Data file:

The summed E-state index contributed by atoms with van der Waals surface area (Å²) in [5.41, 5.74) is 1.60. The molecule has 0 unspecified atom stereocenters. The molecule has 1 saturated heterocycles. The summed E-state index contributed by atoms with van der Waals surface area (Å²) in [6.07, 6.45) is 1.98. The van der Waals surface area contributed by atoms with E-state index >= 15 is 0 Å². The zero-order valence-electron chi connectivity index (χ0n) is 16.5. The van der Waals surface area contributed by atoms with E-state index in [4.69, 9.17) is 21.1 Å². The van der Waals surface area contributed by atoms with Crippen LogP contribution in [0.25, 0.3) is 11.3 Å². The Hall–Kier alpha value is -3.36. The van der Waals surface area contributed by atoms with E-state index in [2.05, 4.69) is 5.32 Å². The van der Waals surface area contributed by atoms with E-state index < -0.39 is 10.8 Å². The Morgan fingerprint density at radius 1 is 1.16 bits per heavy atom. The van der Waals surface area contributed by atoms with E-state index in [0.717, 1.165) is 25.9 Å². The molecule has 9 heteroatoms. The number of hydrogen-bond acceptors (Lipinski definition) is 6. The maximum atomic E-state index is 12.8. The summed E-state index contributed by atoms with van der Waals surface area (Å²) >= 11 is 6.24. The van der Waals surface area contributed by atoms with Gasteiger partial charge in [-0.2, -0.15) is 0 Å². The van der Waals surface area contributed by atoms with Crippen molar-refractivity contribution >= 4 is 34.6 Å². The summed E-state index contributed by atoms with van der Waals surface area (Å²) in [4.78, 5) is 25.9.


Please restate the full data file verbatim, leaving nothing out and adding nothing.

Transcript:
The summed E-state index contributed by atoms with van der Waals surface area (Å²) in [5.41, 5.74) is 1.60. The molecule has 0 unspecified atom stereocenters. The molecule has 1 saturated heterocycles. The summed E-state index contributed by atoms with van der Waals surface area (Å²) in [6.07, 6.45) is 1.98. The van der Waals surface area contributed by atoms with E-state index >= 15 is 0 Å². The zero-order valence-electron chi connectivity index (χ0n) is 16.5. The van der Waals surface area contributed by atoms with E-state index in [4.69, 9.17) is 21.1 Å². The van der Waals surface area contributed by atoms with Crippen LogP contribution in [0.25, 0.3) is 11.3 Å². The Hall–Kier alpha value is -3.36. The van der Waals surface area contributed by atoms with E-state index in [2.05, 4.69) is 5.32 Å². The van der Waals surface area contributed by atoms with E-state index < -0.39 is 10.8 Å². The Morgan fingerprint density at radius 1 is 1.16 bits per heavy atom. The van der Waals surface area contributed by atoms with E-state index in [0.717, 1.165) is 25.9 Å². The molecule has 9 heteroatoms. The number of hydrogen-bond acceptors (Lipinski definition) is 6. The maximum atomic E-state index is 12.8. The summed E-state index contributed by atoms with van der Waals surface area (Å²) >= 11 is 6.24. The van der Waals surface area contributed by atoms with Gasteiger partial charge in [-0.2, -0.15) is 0 Å². The van der Waals surface area contributed by atoms with Crippen molar-refractivity contribution >= 4 is 34.6 Å². The summed E-state index contributed by atoms with van der Waals surface area (Å²) in [4.78, 5) is 25.9.